The term "React Micro Frontend" (RMF) refers to an architectural pattern that makes it possible to create frontend components that are more compact and modular. They do not require a centralized server in order to be constructed and tested, and they can do so on their own. These components engage in direct conversation with the data. There are also micro frontends that contain utility components, which are components that interact with the user or with other parts of the application. These utility components are often lightweight, and they can be loaded only when it is necessary to do so.

Micro frontends, as opposed to monolithic frontends, do not rely on a specific platform and can be created utilizing a number of different technology stacks. Because of this, it is now much simpler to bring on board and educate new Reactjs developers. In addition to this benefit, it is simple to test a micro frontend architecture. Decoupling components and collaborating on best practices are also made simpler as a result.

Micro frontends are small sections of larger frontend applications developed by different teams. This allows developers to focus on specific sections and release them feature by feature. In such a scenario, micro frontends can be a solution to many of the problems.

It is a collection of features owned by separate teams.

A micro frontend is a collection of features that are owned by separate teams and operated in isolation from one another. This strategy makes it easier for developers to swiftly get their additions into production without having to worry about the impact their changes will have on other components. As a result of the additions being individually distributed, it is simple to roll them out with only a little amount of refactoring, and it is not necessary to deal with the intricacies of a single, centralized codebase.

Teams have the potential to develop scalable and reusable apps by utilizing a micro frontend. Individual features can be constructed by developers, and then deployed as standalone projects. However, a single server can support the operation of a wide variety of features. Additionally, it is simple to scale, which enables teams to work autonomously while still preserving a consistent user experience across a variety of devices. It also encourages the usage of diverse technologies and frameworks by different teams, which contributes to the promotion of tech-agnostic development. Because of this, the product can be made more durable.

Micro frontends are a standard design pattern. Unlike microservices, micro frontends comprise small, loosely coupled "micro apps." In other words, they're each a feature of a web page. A separate team owns the code that powers each micro frontend feature. Consider the micro frontend of the Instagram web page: each feature on the page is developed by a different team.

It uses a JavaScript Framework to integrate with web components.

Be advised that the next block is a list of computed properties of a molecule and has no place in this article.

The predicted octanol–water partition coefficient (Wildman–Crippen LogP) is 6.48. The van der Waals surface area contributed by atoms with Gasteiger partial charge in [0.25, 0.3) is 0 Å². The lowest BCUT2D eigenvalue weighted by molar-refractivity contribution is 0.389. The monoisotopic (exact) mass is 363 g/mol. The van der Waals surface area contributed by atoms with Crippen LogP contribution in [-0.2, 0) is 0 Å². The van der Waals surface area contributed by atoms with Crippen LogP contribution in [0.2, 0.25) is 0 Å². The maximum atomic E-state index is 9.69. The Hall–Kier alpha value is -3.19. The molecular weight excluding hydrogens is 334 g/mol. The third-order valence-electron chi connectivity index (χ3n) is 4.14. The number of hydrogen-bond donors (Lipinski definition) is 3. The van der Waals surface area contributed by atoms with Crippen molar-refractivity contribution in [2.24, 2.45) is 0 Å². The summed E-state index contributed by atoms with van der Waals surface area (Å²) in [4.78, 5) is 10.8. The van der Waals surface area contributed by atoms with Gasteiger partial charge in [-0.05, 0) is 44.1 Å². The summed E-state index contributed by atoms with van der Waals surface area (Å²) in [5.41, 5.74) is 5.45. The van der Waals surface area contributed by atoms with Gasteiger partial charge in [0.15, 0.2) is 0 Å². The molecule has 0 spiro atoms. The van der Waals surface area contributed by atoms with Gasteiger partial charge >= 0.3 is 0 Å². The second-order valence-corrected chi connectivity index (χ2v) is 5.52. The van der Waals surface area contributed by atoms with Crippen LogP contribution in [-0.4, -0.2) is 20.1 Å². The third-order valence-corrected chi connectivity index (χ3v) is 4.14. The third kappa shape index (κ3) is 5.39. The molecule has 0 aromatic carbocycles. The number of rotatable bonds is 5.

The most flexible approach to integrating micro frontends with web components is using JavaScript at runtime. This approach involves attaching global functions to a page's script tag. These functions do not render immediately but are used to call corresponding functions within the container application.

It follows the observer pattern, also known as publish/subscribe, and encapsulates a one-to-many relationship between objects. A subject has one or more dependent observers, and each one is notified when the subject changes state. One can have as many observers as the number of dependent objects. Micro-frontends can be deployed in any environment and easily integrated with shared components.

A container-based micro frontend should be able to pre-fetch components, so they can be styled and customized without reloading the application. It should also be able to implement a strict cache strategy and limit communications to @props and @events. Instead of using methods, the container-based front should be as small as possible because methods can break the application's life cycle.

It is popular among product-based enterprises.

React Micro Frontend is an architectural pattern used to create a micro-scale web application. It is lightweight and allows development teams to use different technologies within a single project, avoiding technology lock-in. However, micro frontends require a careful selection of frontend frameworks. A consistent tech stack can result in performance and user interface issues. Developers must also have a shared vision for their web solutions.

Another critical characteristic of micro frontends is that they are modular. As a result, they have smaller codebases and can be individually tested without compromising other parts of the web solution. This ensures that changes to individual components do not impact the whole system. Moreover, a smaller bundle of code improves the page-load speed of an application.

Another characteristic of Micro Frontend is that it enables server-side composition. When a page's URL changes, the Micro Frontend will load the new markup. The server can then return the content to the user. This approach is especially advantageous for large-scale web development projects with many microservices. In addition, this approach enables various components to be developed and tested by separate teams. Consequently, the micro front end can deliver smooth updates and faster rollouts of new features.


In conclusion, React Micro Frontend will help you build fast, responsive, and scalable websites. React is a powerful and easy-to-use platform that makes creating websites easier than ever before.